Just a few years ago, it was, perhaps, the one concept that the mobile advertising industry feared most. The media frenzy around “Fat Fingers”—the idea, that the data on all-important click-through rates on mobile devices was being obscured by clumsy, errant thumbs—reached a fever pitch in 2012.
That year, the Fat Fingers phenomenon’s perceived impact was vast: one early estimate posited accidental clicks accounted for a staggering 40% of all mobile ad clicks. That number was actually more like 50%, if you relied on data from the “Fat Finger Report”, commissioned later in the year.
Finally, in December, the hysteria had reached such heights that Google rolled out a design fix aimed at curtailing the millions of Fat Fingers that had been plaguing advertisers each year since the invention of mobile ads.
But, in the three years since, has the Fat Finger problem actually gone away, as media coverage of it has subsided, and technology in the mobile shopping space has improved? A recent comScore study commissioned by our team at Expedia Media Solutions closely examined the mobile travel browsing and booking habits specific to the travel category, and its results suggest that the Fat Fingers phenomenon is, in fact, becoming a thing of the past.
Take, for example, the study’s findings that just 11% of people exposed to mobile ads claimed to have clicked on an ad by accident, while twice as many users—22%—stated they had clicked mobile ads intentionally. Moreover, across the board, on both tablets and smartphones, users stated that their top three reasons for clicking on a mobile ad were that it caught their attention, had an offer they were interested in, or the ad was for a product or service that piqued their interest.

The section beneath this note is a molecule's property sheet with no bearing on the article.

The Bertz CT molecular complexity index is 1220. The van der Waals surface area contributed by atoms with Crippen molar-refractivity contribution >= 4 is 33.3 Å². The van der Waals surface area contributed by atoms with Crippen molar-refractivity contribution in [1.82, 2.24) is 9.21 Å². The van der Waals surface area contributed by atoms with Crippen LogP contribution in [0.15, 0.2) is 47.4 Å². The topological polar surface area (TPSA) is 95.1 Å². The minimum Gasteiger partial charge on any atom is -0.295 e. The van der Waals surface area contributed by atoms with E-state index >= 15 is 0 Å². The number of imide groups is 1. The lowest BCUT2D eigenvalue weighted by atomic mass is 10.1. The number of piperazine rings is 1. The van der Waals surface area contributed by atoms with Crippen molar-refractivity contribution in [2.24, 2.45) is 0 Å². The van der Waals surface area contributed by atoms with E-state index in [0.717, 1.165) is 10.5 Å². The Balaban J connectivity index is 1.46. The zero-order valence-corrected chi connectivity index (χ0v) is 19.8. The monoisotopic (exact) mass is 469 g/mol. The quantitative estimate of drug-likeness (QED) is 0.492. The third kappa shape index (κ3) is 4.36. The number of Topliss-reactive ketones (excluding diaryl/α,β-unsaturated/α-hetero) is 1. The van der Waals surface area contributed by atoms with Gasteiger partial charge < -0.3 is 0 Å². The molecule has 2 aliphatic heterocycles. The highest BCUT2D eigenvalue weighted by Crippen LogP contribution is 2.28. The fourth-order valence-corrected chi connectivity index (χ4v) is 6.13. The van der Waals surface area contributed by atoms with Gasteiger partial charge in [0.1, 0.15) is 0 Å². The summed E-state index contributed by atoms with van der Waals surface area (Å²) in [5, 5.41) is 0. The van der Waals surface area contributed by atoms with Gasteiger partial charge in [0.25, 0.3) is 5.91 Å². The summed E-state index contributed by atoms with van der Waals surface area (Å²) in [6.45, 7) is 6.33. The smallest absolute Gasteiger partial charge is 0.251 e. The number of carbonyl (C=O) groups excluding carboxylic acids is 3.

Meanwhile, the story of click-through rates is changing. In general, consumers are now much savvier about their mobile user experience and therefore have become increasingly adept at engaging with ads that are relevant. This underscores the study’s findings that users are twice as likely to intentionally click on the mobile ads they encounter while browsing travel sites—due to the ad’s relevance, intrigue, and impactfulness—as opposed to clicking randomly and unintentionally.
The study’s findings also indicate that people are becoming more comfortable in specifically navigating the digital travel world on smartphones and tablets. In 2014, more people engaged with travel on mobile than ever before. As identified by the study, of the 156 million people who engaged specifically with digital travel content, 104 million of them did so on mobile.
The study identified that the mobile audience for travel content generally is surging, with tablet engagement in the travel category up 30% year-over-year, and smartphone use up 39% over the same time frame. Specifically, the size of the audience across all categories of travel content—airlines, hotels/resorts, travel information, and OTAs—is growing on mobile, for both smartphones and tablets.
There’s no question that mobile engagement in the travel space is expanding. So it’s easy to conclude that the confidence level of users to not make mistakes with the mobile travel content they encounter appears to be growing along with it. Where advertisers once assumed a mobile ad could easily lead to a false interaction, we now see that users are actually becoming savvier with their mobile devices, and thus, their clicks are increasingly the result of true engagement. Not Fat Fingers.
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